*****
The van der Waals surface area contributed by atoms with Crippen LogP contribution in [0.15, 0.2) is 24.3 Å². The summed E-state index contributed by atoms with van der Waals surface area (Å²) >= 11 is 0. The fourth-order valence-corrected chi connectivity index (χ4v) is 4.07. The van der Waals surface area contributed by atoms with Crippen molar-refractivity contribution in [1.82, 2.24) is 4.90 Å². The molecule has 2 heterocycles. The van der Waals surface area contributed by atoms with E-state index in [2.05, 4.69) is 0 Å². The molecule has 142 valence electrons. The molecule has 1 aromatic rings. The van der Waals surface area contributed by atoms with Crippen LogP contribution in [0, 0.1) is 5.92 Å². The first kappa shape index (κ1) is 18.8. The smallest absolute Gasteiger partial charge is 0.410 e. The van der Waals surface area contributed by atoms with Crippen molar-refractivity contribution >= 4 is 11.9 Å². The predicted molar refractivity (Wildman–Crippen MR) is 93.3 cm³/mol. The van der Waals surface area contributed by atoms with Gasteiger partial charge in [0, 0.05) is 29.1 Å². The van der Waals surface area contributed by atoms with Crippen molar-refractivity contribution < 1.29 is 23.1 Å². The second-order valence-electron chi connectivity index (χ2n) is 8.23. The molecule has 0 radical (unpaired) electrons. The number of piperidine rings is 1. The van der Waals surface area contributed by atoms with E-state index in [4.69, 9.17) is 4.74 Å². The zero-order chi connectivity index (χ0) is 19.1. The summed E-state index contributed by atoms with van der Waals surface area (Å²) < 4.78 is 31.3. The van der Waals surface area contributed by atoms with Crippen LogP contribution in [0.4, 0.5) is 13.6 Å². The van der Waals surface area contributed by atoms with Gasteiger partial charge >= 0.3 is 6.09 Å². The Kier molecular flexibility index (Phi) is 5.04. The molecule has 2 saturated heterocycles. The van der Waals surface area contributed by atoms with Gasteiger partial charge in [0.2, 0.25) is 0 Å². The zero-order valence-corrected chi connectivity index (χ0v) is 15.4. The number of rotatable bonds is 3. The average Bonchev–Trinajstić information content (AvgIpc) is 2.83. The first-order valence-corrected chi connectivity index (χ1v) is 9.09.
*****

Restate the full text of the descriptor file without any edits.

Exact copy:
The van der Waals surface area contributed by atoms with Crippen LogP contribution in [0.15, 0.2) is 24.3 Å². The summed E-state index contributed by atoms with van der Waals surface area (Å²) >= 11 is 0. The fourth-order valence-corrected chi connectivity index (χ4v) is 4.07. The van der Waals surface area contributed by atoms with Crippen molar-refractivity contribution in [1.82, 2.24) is 4.90 Å². The molecule has 2 heterocycles. The van der Waals surface area contributed by atoms with E-state index in [2.05, 4.69) is 0 Å². The molecule has 142 valence electrons. The molecule has 1 aromatic rings. The van der Waals surface area contributed by atoms with Crippen LogP contribution in [0, 0.1) is 5.92 Å². The first kappa shape index (κ1) is 18.8. The smallest absolute Gasteiger partial charge is 0.410 e. The van der Waals surface area contributed by atoms with Crippen molar-refractivity contribution >= 4 is 11.9 Å². The predicted molar refractivity (Wildman–Crippen MR) is 93.3 cm³/mol. The van der Waals surface area contributed by atoms with Gasteiger partial charge in [0, 0.05) is 29.1 Å². The van der Waals surface area contributed by atoms with Crippen molar-refractivity contribution < 1.29 is 23.1 Å². The second-order valence-electron chi connectivity index (χ2n) is 8.23. The molecule has 0 radical (unpaired) electrons. The number of piperidine rings is 1. The van der Waals surface area contributed by atoms with E-state index in [4.69, 9.17) is 4.74 Å². The zero-order chi connectivity index (χ0) is 19.1. The summed E-state index contributed by atoms with van der Waals surface area (Å²) < 4.78 is 31.3. The van der Waals surface area contributed by atoms with Crippen LogP contribution in [0.4, 0.5) is 13.6 Å². The van der Waals surface area contributed by atoms with Gasteiger partial charge >= 0.3 is 6.09 Å². The Kier molecular flexibility index (Phi) is 5.04. The molecule has 2 saturated heterocycles. The van der Waals surface area contributed by atoms with Gasteiger partial charge in [0.2, 0.25) is 0 Å². The zero-order valence-corrected chi connectivity index (χ0v) is 15.4. The number of rotatable bonds is 3. The average Bonchev–Trinajstić information content (AvgIpc) is 2.83. The first-order valence-corrected chi connectivity index (χ1v) is 9.09.